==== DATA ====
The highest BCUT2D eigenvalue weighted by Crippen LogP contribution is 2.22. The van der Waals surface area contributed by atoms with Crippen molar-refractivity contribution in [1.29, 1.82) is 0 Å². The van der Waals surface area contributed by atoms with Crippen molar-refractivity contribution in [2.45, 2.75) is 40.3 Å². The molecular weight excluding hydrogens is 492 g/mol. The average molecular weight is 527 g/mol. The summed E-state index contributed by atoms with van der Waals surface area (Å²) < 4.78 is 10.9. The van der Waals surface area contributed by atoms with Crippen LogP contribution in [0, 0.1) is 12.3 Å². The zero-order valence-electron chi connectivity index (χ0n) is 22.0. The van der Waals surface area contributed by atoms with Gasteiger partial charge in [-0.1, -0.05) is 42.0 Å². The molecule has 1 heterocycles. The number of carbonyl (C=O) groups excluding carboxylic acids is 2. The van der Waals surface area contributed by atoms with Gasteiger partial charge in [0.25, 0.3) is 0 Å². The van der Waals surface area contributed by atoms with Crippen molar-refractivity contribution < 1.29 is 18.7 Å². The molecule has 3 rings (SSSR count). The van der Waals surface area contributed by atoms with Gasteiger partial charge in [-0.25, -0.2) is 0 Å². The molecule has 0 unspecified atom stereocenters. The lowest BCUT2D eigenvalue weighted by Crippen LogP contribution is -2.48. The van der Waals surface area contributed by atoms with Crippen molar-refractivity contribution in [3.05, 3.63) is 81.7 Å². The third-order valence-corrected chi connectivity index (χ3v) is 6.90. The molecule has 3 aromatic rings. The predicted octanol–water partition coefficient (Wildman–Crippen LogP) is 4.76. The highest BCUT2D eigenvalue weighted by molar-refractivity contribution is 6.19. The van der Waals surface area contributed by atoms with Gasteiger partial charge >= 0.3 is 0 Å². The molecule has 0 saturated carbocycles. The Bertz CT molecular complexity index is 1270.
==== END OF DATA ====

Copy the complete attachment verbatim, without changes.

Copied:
The highest BCUT2D eigenvalue weighted by Crippen LogP contribution is 2.22. The van der Waals surface area contributed by atoms with Crippen molar-refractivity contribution in [1.29, 1.82) is 0 Å². The van der Waals surface area contributed by atoms with Crippen molar-refractivity contribution in [2.45, 2.75) is 40.3 Å². The molecular weight excluding hydrogens is 492 g/mol. The average molecular weight is 527 g/mol. The summed E-state index contributed by atoms with van der Waals surface area (Å²) < 4.78 is 10.9. The van der Waals surface area contributed by atoms with Crippen LogP contribution in [0, 0.1) is 12.3 Å². The zero-order valence-electron chi connectivity index (χ0n) is 22.0. The van der Waals surface area contributed by atoms with Gasteiger partial charge in [-0.1, -0.05) is 42.0 Å². The molecule has 1 heterocycles. The number of carbonyl (C=O) groups excluding carboxylic acids is 2. The van der Waals surface area contributed by atoms with Gasteiger partial charge in [0.25, 0.3) is 0 Å². The van der Waals surface area contributed by atoms with Crippen molar-refractivity contribution < 1.29 is 18.7 Å². The molecule has 3 rings (SSSR count). The van der Waals surface area contributed by atoms with Gasteiger partial charge in [-0.25, -0.2) is 0 Å². The molecule has 0 unspecified atom stereocenters. The lowest BCUT2D eigenvalue weighted by Crippen LogP contribution is -2.48. The van der Waals surface area contributed by atoms with Crippen molar-refractivity contribution in [3.05, 3.63) is 81.7 Å². The third-order valence-corrected chi connectivity index (χ3v) is 6.90. The molecule has 3 aromatic rings. The predicted octanol–water partition coefficient (Wildman–Crippen LogP) is 4.76. The highest BCUT2D eigenvalue weighted by molar-refractivity contribution is 6.19. The van der Waals surface area contributed by atoms with Gasteiger partial charge >= 0.3 is 0 Å². The molecule has 0 saturated carbocycles. The Bertz CT molecular complexity index is 1270.